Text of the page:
Featured Artist: Ptolemy Elrington

An Interview


Who are you and why do you do what you do?

My name is Ptolemy Elrington and I make sculpture for a living because I would burst if I didn’t.


What, to your mind, is integral to the work of an artist?

Being honest with yourself, not cutting corners, not compromising and remembering to enjoy the journey.




How has your practice changed over time?

I’ve gotten better as I’ve gone along. Familiarity with the materials helps, but a sustained period of working also trains the eye to react more quickly and make fewer mistakes.


What other art form art do you most identify with?

Music. Undoubtedly. If I wasn’t driven to make sculpture I would be a musician simply because I love it so much.



What is your scariest experience?

Standing up and lecturing to five hundred people without any notes or preparation.


Describe a real-life situation that inspired you.

Seeing people dressed in rags crawling over a pile of waste and salvaging every tiny piece of potentially useful material. That led me to the recycling ethos that drives my work.



Why art?

As long as I can remember I have had the urge to create, and I find I can’t spend any length of time without doing something generative. When I’ve gone traveling, poems pour out, or I have to sketch. I’ve been lucky in that my parents have encouraged me to follow my chosen path.


What memorable responses have you had to your work?

I mostly remember the negative ones… One in particular stays fresh in my mind, a scornful passing comment…

“It’s what they call art.”

…drew from me the haughty retort …

“How dare you Madam. It isn’t art – it’s a fish!”




What superpower would you have and why?

I would like to be able to permanently hover one inch off of the ground. I like the idea that most people wouldn’t notice and those that did wouldn’t be quite sure…


What is your dream project?

An aerodrome full of discarded airplanes, a giant forklift truck, an aircraft hanger to work in and a limitless budget. Ohand a twenty year old body that never got tired.



What role does art and the artist have in society?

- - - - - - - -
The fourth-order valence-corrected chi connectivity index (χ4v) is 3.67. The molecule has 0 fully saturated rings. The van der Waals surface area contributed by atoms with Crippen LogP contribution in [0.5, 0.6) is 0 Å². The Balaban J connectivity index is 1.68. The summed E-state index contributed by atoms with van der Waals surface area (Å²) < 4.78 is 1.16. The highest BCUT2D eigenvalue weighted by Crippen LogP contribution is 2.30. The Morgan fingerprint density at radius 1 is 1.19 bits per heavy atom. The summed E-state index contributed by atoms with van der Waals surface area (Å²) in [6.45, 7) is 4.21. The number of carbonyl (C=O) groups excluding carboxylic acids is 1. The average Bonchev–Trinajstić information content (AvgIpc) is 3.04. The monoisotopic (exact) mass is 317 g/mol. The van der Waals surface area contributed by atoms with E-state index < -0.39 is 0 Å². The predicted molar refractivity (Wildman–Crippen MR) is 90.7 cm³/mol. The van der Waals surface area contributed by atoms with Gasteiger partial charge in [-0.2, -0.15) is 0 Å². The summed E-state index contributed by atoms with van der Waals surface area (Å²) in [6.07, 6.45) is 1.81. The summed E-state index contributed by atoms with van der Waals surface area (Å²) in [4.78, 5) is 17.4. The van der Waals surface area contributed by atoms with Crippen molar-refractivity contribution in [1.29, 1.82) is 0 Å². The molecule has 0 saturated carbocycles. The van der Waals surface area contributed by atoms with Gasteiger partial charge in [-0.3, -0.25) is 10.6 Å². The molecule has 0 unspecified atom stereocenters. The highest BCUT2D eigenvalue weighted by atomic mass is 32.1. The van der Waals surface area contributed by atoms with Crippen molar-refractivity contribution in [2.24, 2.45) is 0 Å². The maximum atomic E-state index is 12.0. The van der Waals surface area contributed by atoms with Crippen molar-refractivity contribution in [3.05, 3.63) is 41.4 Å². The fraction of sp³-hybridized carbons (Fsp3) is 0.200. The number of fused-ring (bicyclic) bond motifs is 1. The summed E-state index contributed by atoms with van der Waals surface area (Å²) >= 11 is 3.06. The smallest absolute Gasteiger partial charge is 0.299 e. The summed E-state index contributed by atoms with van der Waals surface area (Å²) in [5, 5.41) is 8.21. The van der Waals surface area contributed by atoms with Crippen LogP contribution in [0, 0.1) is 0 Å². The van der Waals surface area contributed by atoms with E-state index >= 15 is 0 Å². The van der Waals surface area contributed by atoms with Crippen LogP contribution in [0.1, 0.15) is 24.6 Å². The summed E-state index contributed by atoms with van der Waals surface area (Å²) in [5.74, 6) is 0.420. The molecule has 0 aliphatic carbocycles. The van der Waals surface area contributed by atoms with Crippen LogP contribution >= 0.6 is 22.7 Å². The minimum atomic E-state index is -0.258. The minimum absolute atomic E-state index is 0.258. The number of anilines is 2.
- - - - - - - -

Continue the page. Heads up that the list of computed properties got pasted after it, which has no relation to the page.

To remind the world that art is fun and that we need a lot of other things in life besides money. The essential nature of art is that art is something we cannot do without, because, we are nothing without a sense of wonder. 


Name three artists you would like to be compared to and why.

Helen Denerley, Michihiro Matsuoka, and Edouard Martinet. Because their work is sublime and I am always immensely impressed with every piece they produce.


Favourite or most inspirational place and why?

Barcelona. I’ve been there many times and I really like that city. Gaudi is a big part of it of course, but it has always felt right when I’ve been there.



What is the best piece of advice you have been given?

Pick your battles. Specifically in regards to child rearing but I have found it’s a useful adage to live the rest of my life by. 


Professionally, what is your goal?

To keep on making art and to keep on enjoying myself until I don’t have the strength to pick up a pair of pliers. 




What couldn’t you do without?

Sculpting, music, motorcycles, and single malt.


Ptolemy Elrington was born in 1965. Since completing his art education in 2002 he has been working as a professional sculptor. He works with recycled materials incorporating a regenerative eco-aware theme in all his work. Clients include R.S.P.B., The Environment Agency, Thames Barrier, Ronseal, Kenwood, Ecover, East Coast Trains and both Essex and Brighton County Councils. His work has been displayed in numerous venues in London and the south-east of England, and has travelled to exhibits in Ireland, Greece, Spain and Russia. He is currently working on several private commissions in addition to his own work. At the moment he lives in Brighton. He can be found online at the links below.